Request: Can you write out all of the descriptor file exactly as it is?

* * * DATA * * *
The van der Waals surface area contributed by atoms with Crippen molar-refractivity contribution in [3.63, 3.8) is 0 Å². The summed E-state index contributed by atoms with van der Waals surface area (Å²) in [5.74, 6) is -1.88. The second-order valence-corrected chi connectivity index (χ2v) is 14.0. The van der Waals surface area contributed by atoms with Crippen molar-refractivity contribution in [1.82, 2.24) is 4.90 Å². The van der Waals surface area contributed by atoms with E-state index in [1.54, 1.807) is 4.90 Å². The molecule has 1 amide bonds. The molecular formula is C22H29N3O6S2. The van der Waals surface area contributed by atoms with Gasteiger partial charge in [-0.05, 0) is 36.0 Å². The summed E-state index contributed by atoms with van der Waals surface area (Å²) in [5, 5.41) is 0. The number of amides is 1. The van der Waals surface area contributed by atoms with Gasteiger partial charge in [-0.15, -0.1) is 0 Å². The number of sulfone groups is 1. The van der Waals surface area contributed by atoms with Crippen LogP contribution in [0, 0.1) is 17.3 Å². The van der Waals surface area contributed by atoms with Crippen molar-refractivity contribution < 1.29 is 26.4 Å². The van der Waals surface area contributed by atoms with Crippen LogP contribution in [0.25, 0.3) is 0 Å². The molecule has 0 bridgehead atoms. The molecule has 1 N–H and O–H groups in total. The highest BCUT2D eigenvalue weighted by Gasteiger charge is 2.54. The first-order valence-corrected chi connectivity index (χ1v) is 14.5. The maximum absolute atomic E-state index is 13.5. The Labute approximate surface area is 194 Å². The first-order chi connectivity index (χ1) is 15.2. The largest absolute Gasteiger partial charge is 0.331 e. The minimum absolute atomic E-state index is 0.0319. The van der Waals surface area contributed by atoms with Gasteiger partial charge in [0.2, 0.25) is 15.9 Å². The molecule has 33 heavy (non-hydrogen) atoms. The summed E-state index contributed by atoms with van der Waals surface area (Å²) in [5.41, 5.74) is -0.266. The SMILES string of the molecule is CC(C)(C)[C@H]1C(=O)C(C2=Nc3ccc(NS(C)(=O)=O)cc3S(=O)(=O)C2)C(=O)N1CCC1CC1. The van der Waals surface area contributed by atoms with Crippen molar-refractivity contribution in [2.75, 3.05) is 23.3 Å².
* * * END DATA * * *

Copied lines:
The van der Waals surface area contributed by atoms with Crippen molar-refractivity contribution in [3.63, 3.8) is 0 Å². The summed E-state index contributed by atoms with van der Waals surface area (Å²) in [5.74, 6) is -1.88. The second-order valence-corrected chi connectivity index (χ2v) is 14.0. The van der Waals surface area contributed by atoms with Crippen molar-refractivity contribution in [1.82, 2.24) is 4.90 Å². The van der Waals surface area contributed by atoms with E-state index in [1.54, 1.807) is 4.90 Å². The molecule has 1 amide bonds. The molecular formula is C22H29N3O6S2. The van der Waals surface area contributed by atoms with Gasteiger partial charge in [-0.05, 0) is 36.0 Å². The summed E-state index contributed by atoms with van der Waals surface area (Å²) in [5, 5.41) is 0. The number of amides is 1. The van der Waals surface area contributed by atoms with Gasteiger partial charge in [-0.15, -0.1) is 0 Å². The number of sulfone groups is 1. The van der Waals surface area contributed by atoms with Crippen LogP contribution in [0, 0.1) is 17.3 Å². The van der Waals surface area contributed by atoms with Crippen molar-refractivity contribution < 1.29 is 26.4 Å². The van der Waals surface area contributed by atoms with Crippen LogP contribution in [0.25, 0.3) is 0 Å². The molecule has 0 bridgehead atoms. The molecule has 1 N–H and O–H groups in total. The highest BCUT2D eigenvalue weighted by Gasteiger charge is 2.54. The first-order valence-corrected chi connectivity index (χ1v) is 14.5. The maximum absolute atomic E-state index is 13.5. The Labute approximate surface area is 194 Å². The first-order chi connectivity index (χ1) is 15.2. The largest absolute Gasteiger partial charge is 0.331 e. The minimum absolute atomic E-state index is 0.0319. The van der Waals surface area contributed by atoms with Gasteiger partial charge in [0.2, 0.25) is 15.9 Å². The molecule has 33 heavy (non-hydrogen) atoms. The summed E-state index contributed by atoms with van der Waals surface area (Å²) in [5.41, 5.74) is -0.266. The SMILES string of the molecule is CC(C)(C)[C@H]1C(=O)C(C2=Nc3ccc(NS(C)(=O)=O)cc3S(=O)(=O)C2)C(=O)N1CCC1CC1. The van der Waals surface area contributed by atoms with Crippen molar-refractivity contribution in [2.75, 3.05) is 23.3 Å².